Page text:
Sanctification is holiness; and the baptism of the Holy Ghost is the enduement of power – the Comforter coming in to abide. Sanctification is a work in the soul; and the baptism is the immersion in the Holy Spirit, not only of the soul but also of the flesh. Sanctification is the emptying or cleansing of the heart; and the baptism is the filling with Third Person of the Trinity.
A sanctified soul has the power to praise and magnify Jesus continually. When one is baptized with the Holy Ghost, the Spirit Himself takes possession and magnifies and praises God in a new tongue, and makes him a witness for Christ, endued with the power from on High. A sanctified soul has the witness of the Spirit, the breathing of the Holy Ghost upon him. When one is baptized with the Holy Ghost, the power of God comes down into his inmost being and issues forth as floods of Living Water.
The Work of the Holy Ghost
Jesus spoke of the baptism of the Holy Ghost as rivers of Living Water: “He that believeth on me, as the scripture hath said, out of his belly shall flow rivers of living water. (But this spake he of the Spirit, which they that believe on him should receive: for the Holy Ghost was not yet given; because that Jesus was not yet glorified.)” (John 7: 38,39).
Jesus taught also that the baptism of the Holy Ghost is the Comforter coming in to abide: “And I will pray the Father, and he shall give you another Comforter, that he may abide with you for ever; even the Spirit of truth; whom the world cannot receive, because it seeth him not, neither knoweth him: but ye know him; for he dwelleth with you, and shall be in you” (John 14: 16, 17). “Nevertheless I tell you the truth; It is expedient for you that I go away: for If I go not away, the Comforter will not come unto you; but if I depart, I will send him unto you” (John 16:7).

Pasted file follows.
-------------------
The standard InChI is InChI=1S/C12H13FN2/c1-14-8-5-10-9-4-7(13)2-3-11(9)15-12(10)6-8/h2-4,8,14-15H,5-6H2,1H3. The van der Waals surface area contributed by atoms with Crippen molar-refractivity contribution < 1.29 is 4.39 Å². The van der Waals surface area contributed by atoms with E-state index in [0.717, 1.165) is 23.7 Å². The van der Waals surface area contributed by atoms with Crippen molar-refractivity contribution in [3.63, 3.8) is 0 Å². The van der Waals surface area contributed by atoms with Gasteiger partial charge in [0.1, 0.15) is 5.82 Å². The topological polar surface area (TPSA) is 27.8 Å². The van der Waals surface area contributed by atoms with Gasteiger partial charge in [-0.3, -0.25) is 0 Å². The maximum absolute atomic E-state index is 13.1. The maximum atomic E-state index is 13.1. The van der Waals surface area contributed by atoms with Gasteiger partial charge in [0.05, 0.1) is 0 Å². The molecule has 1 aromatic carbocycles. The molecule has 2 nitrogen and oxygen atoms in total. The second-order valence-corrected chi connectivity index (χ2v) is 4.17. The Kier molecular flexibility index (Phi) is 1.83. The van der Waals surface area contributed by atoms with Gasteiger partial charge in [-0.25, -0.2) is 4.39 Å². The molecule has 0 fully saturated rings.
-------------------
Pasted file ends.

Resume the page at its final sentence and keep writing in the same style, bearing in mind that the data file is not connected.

The Holy Ghost gives power for service, power to witness of the work of God in the soul. Among Jesus’ parting words was a command to tarry for the promised power:“Ye shall receive power, after that the Holy Ghost is come upon you: and ye shall be witnesses unto me both in Jerusalem, and in all Judea, and in Samaria, and unto the uttermost part of the earth” (Acts 1:8). Today, too, God wants witnesses empowered for service, and will give this Holy Ghost power to all who are prepared to receive it.
The Outpouring Is for Today